Nothing spoils a good day like getting locked out of your car. It's an annoyance that costs 3.3 million Americans time and money every year.
Hyundai is working on technology that may allow you to access your vehicle with nothing more than a swipe of your smartphone. The automaker's i30 Connectivity Concept boasts an embedded NFC tag that allows the user to open the doors with a quick swipe. Drop the phone in the center console, and the driver can pair with the on-board touch screen and start the car. An inductive charging plate takes care of keeping the phone alive without having to fuss with cords or adapters. What's more, Hyundai s
The question "Where are my car keys?" hasn't left the building just yet, but is being shown to the door. Why? The arrival of push-button starters and smart cards in an increasing number of automobiles. Now that Nissan and Toyota have added button-starters to their high end Altima and Camry models, well, you know what that means: soon everyone's going to have them.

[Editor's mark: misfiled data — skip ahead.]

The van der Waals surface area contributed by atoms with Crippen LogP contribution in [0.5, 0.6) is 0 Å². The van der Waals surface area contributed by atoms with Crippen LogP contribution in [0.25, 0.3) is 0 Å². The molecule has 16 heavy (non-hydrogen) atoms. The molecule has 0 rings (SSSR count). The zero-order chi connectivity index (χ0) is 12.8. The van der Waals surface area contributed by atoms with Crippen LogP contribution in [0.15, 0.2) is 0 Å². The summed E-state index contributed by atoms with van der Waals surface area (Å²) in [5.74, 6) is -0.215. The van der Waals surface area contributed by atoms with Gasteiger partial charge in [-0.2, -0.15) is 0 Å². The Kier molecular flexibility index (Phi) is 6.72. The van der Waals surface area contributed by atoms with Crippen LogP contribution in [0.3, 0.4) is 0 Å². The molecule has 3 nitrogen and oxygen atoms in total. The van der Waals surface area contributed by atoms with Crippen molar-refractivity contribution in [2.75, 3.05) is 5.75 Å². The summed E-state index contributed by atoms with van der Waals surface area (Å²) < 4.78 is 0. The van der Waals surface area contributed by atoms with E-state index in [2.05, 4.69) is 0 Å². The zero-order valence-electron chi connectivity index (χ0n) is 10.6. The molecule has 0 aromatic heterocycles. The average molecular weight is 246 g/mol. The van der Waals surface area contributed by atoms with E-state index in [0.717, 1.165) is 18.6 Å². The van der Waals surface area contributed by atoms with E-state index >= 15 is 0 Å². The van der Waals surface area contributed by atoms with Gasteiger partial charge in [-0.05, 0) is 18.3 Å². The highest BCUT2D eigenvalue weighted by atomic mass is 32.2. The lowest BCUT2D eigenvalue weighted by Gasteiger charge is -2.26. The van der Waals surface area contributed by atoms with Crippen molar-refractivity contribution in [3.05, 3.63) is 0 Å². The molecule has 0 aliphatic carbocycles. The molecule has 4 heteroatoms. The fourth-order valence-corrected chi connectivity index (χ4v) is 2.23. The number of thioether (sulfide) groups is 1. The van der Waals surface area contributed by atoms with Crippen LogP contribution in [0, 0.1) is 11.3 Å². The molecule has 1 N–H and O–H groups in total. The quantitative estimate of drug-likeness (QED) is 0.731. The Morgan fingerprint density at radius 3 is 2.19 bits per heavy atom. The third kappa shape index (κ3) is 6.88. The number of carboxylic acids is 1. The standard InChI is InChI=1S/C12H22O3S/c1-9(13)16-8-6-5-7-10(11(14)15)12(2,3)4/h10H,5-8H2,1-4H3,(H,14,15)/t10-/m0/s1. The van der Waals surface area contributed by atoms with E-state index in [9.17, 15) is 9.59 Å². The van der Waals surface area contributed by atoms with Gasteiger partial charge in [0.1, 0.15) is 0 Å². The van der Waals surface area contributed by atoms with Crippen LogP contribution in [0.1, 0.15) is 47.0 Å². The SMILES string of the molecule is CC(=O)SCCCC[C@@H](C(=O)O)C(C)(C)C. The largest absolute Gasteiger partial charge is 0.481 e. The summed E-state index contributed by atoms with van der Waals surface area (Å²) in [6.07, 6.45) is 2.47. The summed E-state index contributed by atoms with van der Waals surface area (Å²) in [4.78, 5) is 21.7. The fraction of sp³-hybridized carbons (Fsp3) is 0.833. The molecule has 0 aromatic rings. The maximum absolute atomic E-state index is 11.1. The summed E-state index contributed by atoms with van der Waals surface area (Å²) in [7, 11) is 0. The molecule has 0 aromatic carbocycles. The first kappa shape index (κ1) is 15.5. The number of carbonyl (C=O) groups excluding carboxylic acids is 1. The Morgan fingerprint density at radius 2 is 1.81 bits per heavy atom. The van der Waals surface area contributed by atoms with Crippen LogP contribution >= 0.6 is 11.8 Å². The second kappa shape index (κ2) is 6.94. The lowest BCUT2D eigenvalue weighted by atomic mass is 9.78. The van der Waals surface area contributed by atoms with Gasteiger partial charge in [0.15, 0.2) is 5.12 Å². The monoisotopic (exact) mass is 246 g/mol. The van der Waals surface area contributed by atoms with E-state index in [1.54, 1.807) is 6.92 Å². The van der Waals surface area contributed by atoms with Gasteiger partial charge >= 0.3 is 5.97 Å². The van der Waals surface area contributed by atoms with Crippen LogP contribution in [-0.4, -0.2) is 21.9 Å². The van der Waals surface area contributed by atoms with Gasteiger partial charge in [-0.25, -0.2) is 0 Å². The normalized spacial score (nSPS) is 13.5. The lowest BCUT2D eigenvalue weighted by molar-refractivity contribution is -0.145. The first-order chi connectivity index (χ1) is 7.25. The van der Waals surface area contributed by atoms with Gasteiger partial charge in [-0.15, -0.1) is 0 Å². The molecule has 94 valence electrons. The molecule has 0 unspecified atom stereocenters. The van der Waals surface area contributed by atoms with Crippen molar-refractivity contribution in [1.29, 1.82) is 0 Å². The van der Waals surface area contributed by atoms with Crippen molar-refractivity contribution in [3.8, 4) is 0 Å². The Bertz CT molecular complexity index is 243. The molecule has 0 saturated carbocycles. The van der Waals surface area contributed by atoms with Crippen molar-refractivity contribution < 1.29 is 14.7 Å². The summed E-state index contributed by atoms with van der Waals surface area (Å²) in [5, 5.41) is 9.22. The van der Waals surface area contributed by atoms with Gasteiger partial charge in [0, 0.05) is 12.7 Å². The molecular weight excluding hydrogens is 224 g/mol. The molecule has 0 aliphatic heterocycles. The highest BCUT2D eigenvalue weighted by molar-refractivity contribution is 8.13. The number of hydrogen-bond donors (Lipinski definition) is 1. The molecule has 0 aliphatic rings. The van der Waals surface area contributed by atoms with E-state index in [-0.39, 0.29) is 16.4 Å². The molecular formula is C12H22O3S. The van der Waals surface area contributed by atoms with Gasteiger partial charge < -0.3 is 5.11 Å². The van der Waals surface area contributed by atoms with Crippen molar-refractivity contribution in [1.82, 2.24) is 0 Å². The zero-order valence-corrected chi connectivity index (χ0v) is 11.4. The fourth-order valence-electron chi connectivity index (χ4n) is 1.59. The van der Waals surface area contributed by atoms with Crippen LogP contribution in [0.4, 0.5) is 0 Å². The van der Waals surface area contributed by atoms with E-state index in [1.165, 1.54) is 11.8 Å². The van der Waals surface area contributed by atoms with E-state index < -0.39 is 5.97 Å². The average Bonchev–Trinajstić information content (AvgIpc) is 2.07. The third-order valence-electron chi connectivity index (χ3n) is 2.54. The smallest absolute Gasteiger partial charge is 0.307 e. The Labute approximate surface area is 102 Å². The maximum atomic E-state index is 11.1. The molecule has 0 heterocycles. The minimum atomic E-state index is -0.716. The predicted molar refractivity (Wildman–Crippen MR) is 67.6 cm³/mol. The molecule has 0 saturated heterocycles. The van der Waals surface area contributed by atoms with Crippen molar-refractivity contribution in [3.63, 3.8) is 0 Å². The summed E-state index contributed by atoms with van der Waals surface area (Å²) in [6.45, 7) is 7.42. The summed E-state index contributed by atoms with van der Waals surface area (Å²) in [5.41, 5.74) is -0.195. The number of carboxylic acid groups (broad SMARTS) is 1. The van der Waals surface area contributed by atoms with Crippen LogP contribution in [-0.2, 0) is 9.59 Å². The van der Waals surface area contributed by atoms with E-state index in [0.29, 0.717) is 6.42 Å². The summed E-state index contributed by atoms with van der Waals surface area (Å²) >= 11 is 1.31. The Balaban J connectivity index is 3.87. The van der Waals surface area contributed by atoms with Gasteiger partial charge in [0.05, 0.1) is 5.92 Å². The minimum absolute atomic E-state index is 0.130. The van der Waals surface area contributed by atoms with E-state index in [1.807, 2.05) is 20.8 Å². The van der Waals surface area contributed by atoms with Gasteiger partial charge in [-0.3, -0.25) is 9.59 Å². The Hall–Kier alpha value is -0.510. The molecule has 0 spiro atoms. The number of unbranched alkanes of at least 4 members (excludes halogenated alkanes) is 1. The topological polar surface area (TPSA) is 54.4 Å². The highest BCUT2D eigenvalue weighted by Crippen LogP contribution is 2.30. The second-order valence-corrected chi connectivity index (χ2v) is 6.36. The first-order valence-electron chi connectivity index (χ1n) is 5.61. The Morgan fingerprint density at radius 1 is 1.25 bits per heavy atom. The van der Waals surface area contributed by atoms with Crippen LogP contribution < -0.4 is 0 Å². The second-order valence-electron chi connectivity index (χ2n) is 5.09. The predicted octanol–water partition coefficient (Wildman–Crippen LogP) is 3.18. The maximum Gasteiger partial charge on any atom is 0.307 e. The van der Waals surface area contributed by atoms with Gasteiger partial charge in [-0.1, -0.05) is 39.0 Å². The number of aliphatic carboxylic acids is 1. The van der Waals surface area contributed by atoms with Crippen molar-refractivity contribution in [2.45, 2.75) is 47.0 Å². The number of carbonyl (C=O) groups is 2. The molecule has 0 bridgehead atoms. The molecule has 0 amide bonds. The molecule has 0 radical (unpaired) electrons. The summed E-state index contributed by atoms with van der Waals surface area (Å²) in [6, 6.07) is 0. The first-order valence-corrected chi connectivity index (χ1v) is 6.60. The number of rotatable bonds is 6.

It used to be that you had to go out and buy a nice flashy keyring to tell the world about your premium ride. After all, relatively plain, black keys don't do much to inspire others to be jealous, or the girls to be more friendly. If you wanted to flaunt your ride socially, you had to stick the key on a branded ring.
Some people don't really pay enough attention to their car keys to know the difference between a normal one and an anti-theft key, but those of you who have ever lost one will know exactly what the difference is. Replacement costs for anti-theft keys are in the hundreds of dollars, and in the event that a vehicle's keys contain a smart chip that must be recognized by the vehicle's computer, programming costs are in the thousands. Not to mention the inconvenience of having a vehicl